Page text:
This article is by Kat Love, website designer at www.katlove.com
I live, breathe, and sleep therapy website design, not only because I help solo and group practices plan, design, and code websites for a living, but because I am deeply passionate about helping psychotherapists.
About ten years ago, I started learning website design and development for my former career as an art model. I designed and developed all of my own portfolio websites, which I used in order to connect with artists to get work – and I just got really into it. I really enjoyed making my websites.
When it was time for a career change, it was a natural choice to go with something that I had been passionate about for such a long time. This year, I decided to work specifically with psychotherapists as I believe they are superheroes. I am a childhood sexual abuse survivor and I’ve had such an incredible healing experience going to therapy.
When I was trying to think of who I wanted to help with my skills, I decided to work with some of the most intelligent, compassionate, and awesome people I could think of, and that’s psychotherapists.
To help you show how awesome you really are online, I’ve put together these 7 tips for getting your therapy website off to a strong start. If you’re thinking of building a website, or redesigning an old website, my hope is that these insights will help.
1. Keep in mind that less is more
When it comes to web design, ‘less is more.’ One change that I’ve seen happen in web design over the past years is a move towards clean, minimal design and content. For example, Yahoo was the biggest and best search engine years ago. However, their search page was so cluttered. There was so much stuff going on the Yahoo front page.
And now, Google dominates the search engine space, and what do they have on their front page? Nothing but a search box and their name. Web design today is a lot cleaner and focused.
2. Mobile responsive is no longer an option – it’s essential
As of today, more and more people use mobile devices such as phone tablets to access the internet, which means having a responsive website is no longer optional, it’s a requirement. There’s no question that a lot of people are going to be visiting websites from their mobile devices. If you don’t have a responsive website:
- You are delivering the poor user experience possible for every website visitor.
- It makes you look unprofessional and that you don’t invest into your practice.
- You look outdated and out of touch with the times (and most likely, behind your competition).
- Google may not rank you in mobile search results! This year, Google started taking mobile responsiveness into consideration in mobile search engine results. They even said, “We’re boosting the ranking of mobile-friendly pages on mobile search results.” In other words, not having a responsive website hurts your mobile SEO.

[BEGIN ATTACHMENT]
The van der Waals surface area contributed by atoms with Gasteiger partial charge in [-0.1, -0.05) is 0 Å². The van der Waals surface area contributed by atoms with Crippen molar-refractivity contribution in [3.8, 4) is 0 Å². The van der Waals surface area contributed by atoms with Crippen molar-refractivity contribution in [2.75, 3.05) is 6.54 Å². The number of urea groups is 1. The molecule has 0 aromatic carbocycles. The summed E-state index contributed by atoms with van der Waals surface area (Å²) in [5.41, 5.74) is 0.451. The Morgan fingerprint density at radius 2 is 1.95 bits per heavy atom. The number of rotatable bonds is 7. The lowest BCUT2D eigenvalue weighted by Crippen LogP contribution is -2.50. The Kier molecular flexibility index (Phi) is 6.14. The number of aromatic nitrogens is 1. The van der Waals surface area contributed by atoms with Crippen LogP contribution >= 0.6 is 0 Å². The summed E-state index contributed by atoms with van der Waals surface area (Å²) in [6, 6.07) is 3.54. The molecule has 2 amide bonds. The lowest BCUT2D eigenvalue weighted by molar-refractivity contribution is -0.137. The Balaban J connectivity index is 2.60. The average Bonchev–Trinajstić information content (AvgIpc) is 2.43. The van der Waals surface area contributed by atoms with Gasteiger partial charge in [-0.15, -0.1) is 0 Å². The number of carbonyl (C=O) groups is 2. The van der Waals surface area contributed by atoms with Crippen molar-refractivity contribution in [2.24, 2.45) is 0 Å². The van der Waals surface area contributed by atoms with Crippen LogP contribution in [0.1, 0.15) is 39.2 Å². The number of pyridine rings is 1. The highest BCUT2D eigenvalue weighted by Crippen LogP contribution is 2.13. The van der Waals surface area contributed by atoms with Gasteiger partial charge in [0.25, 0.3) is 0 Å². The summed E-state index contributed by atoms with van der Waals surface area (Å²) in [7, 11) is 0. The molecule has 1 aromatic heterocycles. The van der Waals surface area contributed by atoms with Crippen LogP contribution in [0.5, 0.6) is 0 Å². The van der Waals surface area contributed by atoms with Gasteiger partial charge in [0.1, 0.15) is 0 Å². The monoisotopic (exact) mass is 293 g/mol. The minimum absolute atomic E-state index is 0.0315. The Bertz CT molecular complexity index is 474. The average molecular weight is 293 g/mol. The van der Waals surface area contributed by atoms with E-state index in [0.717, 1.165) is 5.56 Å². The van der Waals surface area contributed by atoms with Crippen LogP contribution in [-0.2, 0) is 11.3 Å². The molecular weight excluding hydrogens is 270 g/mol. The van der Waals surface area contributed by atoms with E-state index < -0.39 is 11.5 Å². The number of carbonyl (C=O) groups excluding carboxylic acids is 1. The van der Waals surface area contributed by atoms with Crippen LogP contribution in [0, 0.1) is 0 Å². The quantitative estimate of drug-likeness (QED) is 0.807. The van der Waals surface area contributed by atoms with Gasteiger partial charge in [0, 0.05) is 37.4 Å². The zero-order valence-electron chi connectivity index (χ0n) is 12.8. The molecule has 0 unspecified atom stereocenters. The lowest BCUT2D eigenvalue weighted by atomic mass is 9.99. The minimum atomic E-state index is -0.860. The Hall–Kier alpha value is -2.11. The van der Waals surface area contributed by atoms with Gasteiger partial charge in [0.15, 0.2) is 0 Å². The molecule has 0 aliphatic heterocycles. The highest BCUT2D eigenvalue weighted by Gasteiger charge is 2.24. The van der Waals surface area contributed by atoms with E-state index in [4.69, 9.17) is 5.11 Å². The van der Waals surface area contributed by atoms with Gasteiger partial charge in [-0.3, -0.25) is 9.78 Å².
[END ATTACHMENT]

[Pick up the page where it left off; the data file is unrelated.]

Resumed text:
3. Use WordPress self-hosted as a website platform
One of the best website platforms today is WordPress. I love WordPress for so many reasons! I think one of the biggest reasons is that WordPress can scale. If you are at all interested in growing your practice now or in the future, WordPress can grow as you do. But just because the potentialities are there, it doesn’t mean you have to use all of the built-in, advanced functionalities right away.
WordPress is good for practices at any level. Another reason I like WordPress is that it’s incredibly popular. I believe a bit more than 20% of the web is run on WordPress. Even Caitlyn Jenner has a WordPress self-hosted website!
I’m not mentioning this because I believe in conformity, but rather because WordPress being so popular means that you can find answers really easily. You can probably even teach yourself the basics of WordPress through free YouTube tutorials.
4. Avoid these common mistakes seen on therapy websites
A few common mistakes I see therapist make:
- Not investing in website design resulting in a website that looks “spammy” or unprofessional.
- Not including a way for people to get in touch with them on every page. Phone numbers or email addresses should be placed consistently in the header or footer.
- Not putting their location on every page. Including your location is vital if you want to come up in the search engine results for your area. In addition to search engine friendly, it’s also human-friendly, meaning that website visitors can easily find out where they would be able to find you in real life.
- Too much clutter! Need I say anymore on this?
- Using terrible photography, meaning stock photography that looks inauthentic or posed.
- Making the website all about them, such as talking about credentials, training, and healing modalities instead of staying client-focused or basing design decisions on what they like or enjoy instead of what will be effective in terms of their website strategy.
5. Get to know these top website trends